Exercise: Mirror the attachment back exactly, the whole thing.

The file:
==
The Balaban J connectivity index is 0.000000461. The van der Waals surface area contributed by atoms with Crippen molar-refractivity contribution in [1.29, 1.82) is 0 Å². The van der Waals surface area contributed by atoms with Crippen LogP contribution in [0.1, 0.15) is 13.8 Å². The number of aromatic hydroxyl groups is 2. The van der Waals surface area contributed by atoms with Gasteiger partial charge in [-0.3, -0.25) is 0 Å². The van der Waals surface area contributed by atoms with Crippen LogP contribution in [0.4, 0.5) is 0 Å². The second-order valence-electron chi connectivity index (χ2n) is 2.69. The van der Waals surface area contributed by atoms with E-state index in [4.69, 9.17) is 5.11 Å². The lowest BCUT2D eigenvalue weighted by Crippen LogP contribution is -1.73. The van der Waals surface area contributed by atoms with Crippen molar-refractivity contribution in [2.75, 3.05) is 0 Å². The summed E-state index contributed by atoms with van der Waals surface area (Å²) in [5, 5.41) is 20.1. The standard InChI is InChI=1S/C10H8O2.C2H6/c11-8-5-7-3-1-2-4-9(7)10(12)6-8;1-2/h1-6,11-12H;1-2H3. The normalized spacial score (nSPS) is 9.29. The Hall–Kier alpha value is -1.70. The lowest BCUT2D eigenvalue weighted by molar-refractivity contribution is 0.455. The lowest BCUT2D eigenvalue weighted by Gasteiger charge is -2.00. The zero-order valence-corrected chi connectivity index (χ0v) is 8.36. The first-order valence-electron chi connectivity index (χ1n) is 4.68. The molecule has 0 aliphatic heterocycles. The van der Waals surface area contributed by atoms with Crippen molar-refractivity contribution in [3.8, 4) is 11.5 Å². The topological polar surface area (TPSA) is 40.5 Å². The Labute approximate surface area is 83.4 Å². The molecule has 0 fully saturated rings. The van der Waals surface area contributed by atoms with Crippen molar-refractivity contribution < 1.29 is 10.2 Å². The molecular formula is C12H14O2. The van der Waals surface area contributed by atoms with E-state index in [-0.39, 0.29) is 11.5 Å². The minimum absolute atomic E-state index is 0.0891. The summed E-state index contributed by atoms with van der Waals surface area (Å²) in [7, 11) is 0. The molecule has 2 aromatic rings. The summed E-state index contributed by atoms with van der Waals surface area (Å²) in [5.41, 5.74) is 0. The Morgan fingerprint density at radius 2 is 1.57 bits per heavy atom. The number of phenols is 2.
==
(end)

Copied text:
The Balaban J connectivity index is 0.000000461. The van der Waals surface area contributed by atoms with Crippen molar-refractivity contribution in [1.29, 1.82) is 0 Å². The van der Waals surface area contributed by atoms with Crippen LogP contribution in [0.1, 0.15) is 13.8 Å². The number of aromatic hydroxyl groups is 2. The van der Waals surface area contributed by atoms with Gasteiger partial charge in [-0.3, -0.25) is 0 Å². The van der Waals surface area contributed by atoms with Crippen LogP contribution in [0.4, 0.5) is 0 Å². The second-order valence-electron chi connectivity index (χ2n) is 2.69. The van der Waals surface area contributed by atoms with E-state index in [4.69, 9.17) is 5.11 Å². The lowest BCUT2D eigenvalue weighted by Crippen LogP contribution is -1.73. The van der Waals surface area contributed by atoms with Crippen molar-refractivity contribution in [2.75, 3.05) is 0 Å². The summed E-state index contributed by atoms with van der Waals surface area (Å²) in [5, 5.41) is 20.1. The standard InChI is InChI=1S/C10H8O2.C2H6/c11-8-5-7-3-1-2-4-9(7)10(12)6-8;1-2/h1-6,11-12H;1-2H3. The normalized spacial score (nSPS) is 9.29. The Hall–Kier alpha value is -1.70. The lowest BCUT2D eigenvalue weighted by molar-refractivity contribution is 0.455. The lowest BCUT2D eigenvalue weighted by Gasteiger charge is -2.00. The zero-order valence-corrected chi connectivity index (χ0v) is 8.36. The first-order valence-electron chi connectivity index (χ1n) is 4.68. The molecule has 0 aliphatic heterocycles. The van der Waals surface area contributed by atoms with Crippen molar-refractivity contribution in [3.8, 4) is 11.5 Å². The topological polar surface area (TPSA) is 40.5 Å². The Labute approximate surface area is 83.4 Å². The molecule has 0 fully saturated rings. The van der Waals surface area contributed by atoms with Crippen molar-refractivity contribution < 1.29 is 10.2 Å². The molecular formula is C12H14O2. The van der Waals surface area contributed by atoms with E-state index in [-0.39, 0.29) is 11.5 Å². The minimum absolute atomic E-state index is 0.0891. The summed E-state index contributed by atoms with van der Waals surface area (Å²) in [7, 11) is 0. The molecule has 2 aromatic rings. The summed E-state index contributed by atoms with van der Waals surface area (Å²) in [5.41, 5.74) is 0. The Morgan fingerprint density at radius 2 is 1.57 bits per heavy atom. The number of phenols is 2.